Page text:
English police to increase 'enforcement activity' ahead of Dublin friendly
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English police to increase 'enforcement activity' ahead of Dublin friendly

ENGLISH fans subjected to Football Banning Orders must report to nominated Police Stations on June 7 when the Republic of Ireland host Roy Hodgson’s side in an international friendly at the Aviva Stadium.

The National Police Chiefs Council on Football Policing are implementing a number of measures to ensure there will be no repeat of the violence which marred the 1995 Lansdowne Road clash between the two countries.

Assistant Chief Constable Mark Roberts said:   “It has been a point of pride in recent years that England fans’ behaviour has completely moved on from the dark days of the 1980s.

“We have been able to tell overseas police colleagues that they will not encounter the sort of problems that used to be associated with England fans.

"While the majority of fans continue to behave themselves, in the last four England away fixtures we have seen a significant amount of drunken anti-social behaviour, unpleasant chanting aimed at provoking home supporters and a small number of people who seem to take every opportunity to create distress for others.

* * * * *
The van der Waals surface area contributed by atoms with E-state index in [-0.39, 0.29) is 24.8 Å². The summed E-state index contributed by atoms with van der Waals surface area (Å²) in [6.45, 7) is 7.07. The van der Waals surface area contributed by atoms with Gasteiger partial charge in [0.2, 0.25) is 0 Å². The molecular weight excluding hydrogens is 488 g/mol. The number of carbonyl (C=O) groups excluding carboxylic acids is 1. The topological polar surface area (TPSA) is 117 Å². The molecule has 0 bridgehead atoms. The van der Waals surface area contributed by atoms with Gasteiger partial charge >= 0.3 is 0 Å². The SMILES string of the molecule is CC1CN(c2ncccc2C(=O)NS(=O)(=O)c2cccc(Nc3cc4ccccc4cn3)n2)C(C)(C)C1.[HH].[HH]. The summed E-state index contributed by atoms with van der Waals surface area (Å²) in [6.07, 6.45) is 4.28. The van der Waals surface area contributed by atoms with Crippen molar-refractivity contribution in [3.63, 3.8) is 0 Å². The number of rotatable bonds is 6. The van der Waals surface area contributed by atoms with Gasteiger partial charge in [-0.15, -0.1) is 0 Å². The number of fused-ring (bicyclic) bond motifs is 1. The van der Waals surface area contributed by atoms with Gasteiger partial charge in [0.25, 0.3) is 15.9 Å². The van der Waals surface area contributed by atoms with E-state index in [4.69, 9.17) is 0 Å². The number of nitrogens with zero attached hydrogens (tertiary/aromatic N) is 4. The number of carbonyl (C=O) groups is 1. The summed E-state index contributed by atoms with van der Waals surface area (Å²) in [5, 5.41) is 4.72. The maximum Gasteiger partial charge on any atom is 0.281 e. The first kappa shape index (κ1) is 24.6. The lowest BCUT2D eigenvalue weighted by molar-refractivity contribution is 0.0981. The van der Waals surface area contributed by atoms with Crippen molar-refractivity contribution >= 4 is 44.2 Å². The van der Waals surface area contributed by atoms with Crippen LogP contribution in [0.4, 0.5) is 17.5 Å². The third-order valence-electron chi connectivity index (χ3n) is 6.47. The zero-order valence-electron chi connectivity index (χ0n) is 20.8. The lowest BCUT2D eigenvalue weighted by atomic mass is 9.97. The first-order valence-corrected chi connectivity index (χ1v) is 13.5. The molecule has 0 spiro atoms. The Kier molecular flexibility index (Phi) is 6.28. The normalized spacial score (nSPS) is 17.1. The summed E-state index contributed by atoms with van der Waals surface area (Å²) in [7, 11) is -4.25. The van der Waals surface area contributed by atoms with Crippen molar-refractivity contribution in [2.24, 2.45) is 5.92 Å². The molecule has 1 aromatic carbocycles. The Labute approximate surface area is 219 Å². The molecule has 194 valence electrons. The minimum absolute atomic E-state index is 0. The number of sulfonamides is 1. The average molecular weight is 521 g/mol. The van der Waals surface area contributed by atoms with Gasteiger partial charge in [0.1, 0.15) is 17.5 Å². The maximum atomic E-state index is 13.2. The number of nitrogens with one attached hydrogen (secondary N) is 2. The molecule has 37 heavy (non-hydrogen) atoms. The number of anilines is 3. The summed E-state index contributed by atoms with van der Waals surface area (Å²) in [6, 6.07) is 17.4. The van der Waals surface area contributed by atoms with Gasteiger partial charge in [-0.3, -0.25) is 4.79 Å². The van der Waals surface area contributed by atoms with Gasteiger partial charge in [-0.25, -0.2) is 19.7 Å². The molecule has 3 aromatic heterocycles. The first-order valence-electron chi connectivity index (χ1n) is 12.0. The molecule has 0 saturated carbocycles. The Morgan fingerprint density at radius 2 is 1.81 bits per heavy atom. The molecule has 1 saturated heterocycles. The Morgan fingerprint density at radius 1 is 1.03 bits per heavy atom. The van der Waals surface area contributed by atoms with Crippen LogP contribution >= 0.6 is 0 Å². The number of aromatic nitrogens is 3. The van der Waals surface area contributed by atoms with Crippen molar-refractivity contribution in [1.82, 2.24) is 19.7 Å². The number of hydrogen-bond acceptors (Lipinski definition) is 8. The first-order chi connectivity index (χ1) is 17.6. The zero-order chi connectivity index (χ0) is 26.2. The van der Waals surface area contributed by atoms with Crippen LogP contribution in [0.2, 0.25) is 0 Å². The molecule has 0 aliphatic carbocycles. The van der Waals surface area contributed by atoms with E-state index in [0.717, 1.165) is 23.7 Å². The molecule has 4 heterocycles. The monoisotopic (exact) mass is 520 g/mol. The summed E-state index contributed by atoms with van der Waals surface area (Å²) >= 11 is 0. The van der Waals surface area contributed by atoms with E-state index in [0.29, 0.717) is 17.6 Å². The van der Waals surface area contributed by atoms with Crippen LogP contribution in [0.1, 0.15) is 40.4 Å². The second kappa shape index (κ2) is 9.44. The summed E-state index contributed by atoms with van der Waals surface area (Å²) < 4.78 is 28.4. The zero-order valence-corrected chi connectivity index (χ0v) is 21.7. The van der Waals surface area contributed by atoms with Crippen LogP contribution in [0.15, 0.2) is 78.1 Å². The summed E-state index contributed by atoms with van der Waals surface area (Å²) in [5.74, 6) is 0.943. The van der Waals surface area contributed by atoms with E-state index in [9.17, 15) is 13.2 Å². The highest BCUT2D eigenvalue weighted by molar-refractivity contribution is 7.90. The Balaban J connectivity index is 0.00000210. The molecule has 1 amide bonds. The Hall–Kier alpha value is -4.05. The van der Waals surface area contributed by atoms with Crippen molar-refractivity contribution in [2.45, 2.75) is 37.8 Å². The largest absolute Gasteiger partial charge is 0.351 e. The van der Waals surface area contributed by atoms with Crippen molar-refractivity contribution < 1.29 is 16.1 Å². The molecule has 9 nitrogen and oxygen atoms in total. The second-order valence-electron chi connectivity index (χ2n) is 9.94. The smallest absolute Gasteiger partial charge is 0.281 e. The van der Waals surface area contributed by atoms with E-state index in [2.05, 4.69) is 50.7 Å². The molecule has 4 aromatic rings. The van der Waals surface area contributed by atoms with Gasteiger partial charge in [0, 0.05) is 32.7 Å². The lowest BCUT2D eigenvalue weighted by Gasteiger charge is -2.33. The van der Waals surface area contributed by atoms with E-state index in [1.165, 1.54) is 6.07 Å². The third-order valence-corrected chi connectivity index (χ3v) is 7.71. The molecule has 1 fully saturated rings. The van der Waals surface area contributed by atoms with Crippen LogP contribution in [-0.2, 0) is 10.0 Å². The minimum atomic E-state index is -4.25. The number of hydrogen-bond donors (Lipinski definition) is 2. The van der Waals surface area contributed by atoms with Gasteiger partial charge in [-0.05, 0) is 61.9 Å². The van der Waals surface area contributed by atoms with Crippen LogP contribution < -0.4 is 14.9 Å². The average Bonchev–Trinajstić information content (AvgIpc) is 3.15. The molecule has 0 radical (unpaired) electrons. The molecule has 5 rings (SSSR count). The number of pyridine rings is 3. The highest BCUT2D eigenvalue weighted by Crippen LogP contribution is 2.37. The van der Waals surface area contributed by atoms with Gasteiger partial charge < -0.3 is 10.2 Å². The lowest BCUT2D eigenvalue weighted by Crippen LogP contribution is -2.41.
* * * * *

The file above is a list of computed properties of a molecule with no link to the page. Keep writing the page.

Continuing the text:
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“Regrettably that means we have to increase our enforcement activity using tactics that proved successful in addressing these problems in the past.

“Given the deterioration in fan behaviour and the proximity of Dublin, I have reintroduced the requirement to sign on at a police station as well as to surrender passports.  We will be running a national operation to round up those who fail to comply before and immediately after the fixture.

“To make triply sure of compliance, these measures will be supplemented with all official England Supporters Travelling Club members being required to collect their tickets in person in Dublin with photo ID.

Roberts and a team of football intelligence ‘spotters’ from England have been given permission by An Garda Síochána to be deployed within the stadium next month.

“I am in regular contact with the FA and other partners in the football community and, while there is no specific intelligence as yet to suggest planned disorder there is sufficient concern to take proactive action to ensure that fans are clear that bad behaviour is not acceptable and will face serious sanctions.

“Football policing ‘spotters’ from England will also be present in Dublin and the Aviva stadium to gather evidence of any bad behaviour and ensure anyone who offends faces the consequences of their actions,  We are working closely with An Garda Síochána to support their operation.”

 

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